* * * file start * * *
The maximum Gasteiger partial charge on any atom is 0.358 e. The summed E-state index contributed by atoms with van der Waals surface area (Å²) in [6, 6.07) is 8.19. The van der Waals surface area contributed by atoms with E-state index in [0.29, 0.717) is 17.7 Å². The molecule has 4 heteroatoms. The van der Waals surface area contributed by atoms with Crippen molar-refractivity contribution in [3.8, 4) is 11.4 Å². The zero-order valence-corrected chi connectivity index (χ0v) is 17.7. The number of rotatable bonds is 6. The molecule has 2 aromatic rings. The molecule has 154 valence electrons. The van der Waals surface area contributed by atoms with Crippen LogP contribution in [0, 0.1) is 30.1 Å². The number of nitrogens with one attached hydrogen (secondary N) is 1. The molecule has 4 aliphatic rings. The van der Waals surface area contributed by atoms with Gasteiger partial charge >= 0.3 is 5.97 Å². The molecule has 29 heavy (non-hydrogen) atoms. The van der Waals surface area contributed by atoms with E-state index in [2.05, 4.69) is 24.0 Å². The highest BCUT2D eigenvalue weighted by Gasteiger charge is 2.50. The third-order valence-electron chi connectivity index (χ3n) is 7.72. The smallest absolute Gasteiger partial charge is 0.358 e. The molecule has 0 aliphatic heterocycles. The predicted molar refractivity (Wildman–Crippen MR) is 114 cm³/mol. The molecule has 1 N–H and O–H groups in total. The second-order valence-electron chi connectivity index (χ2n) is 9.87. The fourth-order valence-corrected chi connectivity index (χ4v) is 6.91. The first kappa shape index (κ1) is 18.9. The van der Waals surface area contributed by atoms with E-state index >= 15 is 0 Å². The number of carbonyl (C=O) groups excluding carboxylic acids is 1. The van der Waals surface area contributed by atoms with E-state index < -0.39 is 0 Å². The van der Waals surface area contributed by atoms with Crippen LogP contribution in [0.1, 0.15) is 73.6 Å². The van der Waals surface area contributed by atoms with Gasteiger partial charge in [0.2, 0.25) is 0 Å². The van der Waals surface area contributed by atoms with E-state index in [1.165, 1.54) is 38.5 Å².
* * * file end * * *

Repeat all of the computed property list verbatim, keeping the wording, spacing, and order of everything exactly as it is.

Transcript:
The maximum Gasteiger partial charge on any atom is 0.358 e. The summed E-state index contributed by atoms with van der Waals surface area (Å²) in [6, 6.07) is 8.19. The van der Waals surface area contributed by atoms with E-state index in [0.29, 0.717) is 17.7 Å². The molecule has 4 heteroatoms. The van der Waals surface area contributed by atoms with Crippen molar-refractivity contribution in [3.8, 4) is 11.4 Å². The zero-order valence-corrected chi connectivity index (χ0v) is 17.7. The number of rotatable bonds is 6. The molecule has 2 aromatic rings. The molecule has 154 valence electrons. The van der Waals surface area contributed by atoms with Crippen LogP contribution in [0, 0.1) is 30.1 Å². The number of nitrogens with one attached hydrogen (secondary N) is 1. The molecule has 4 aliphatic rings. The van der Waals surface area contributed by atoms with Gasteiger partial charge >= 0.3 is 5.97 Å². The molecule has 29 heavy (non-hydrogen) atoms. The van der Waals surface area contributed by atoms with E-state index in [2.05, 4.69) is 24.0 Å². The highest BCUT2D eigenvalue weighted by Gasteiger charge is 2.50. The third-order valence-electron chi connectivity index (χ3n) is 7.72. The smallest absolute Gasteiger partial charge is 0.358 e. The molecule has 0 aliphatic heterocycles. The predicted molar refractivity (Wildman–Crippen MR) is 114 cm³/mol. The molecule has 1 N–H and O–H groups in total. The second-order valence-electron chi connectivity index (χ2n) is 9.87. The fourth-order valence-corrected chi connectivity index (χ4v) is 6.91. The first kappa shape index (κ1) is 18.9. The van der Waals surface area contributed by atoms with E-state index >= 15 is 0 Å². The number of carbonyl (C=O) groups excluding carboxylic acids is 1. The van der Waals surface area contributed by atoms with E-state index < -0.39 is 0 Å². The van der Waals surface area contributed by atoms with Crippen LogP contribution in [0.1, 0.15) is 73.6 Å². The van der Waals surface area contributed by atoms with Gasteiger partial charge in [0.2, 0.25) is 0 Å². The van der Waals surface area contributed by atoms with E-state index in [1.165, 1.54) is 38.5 Å².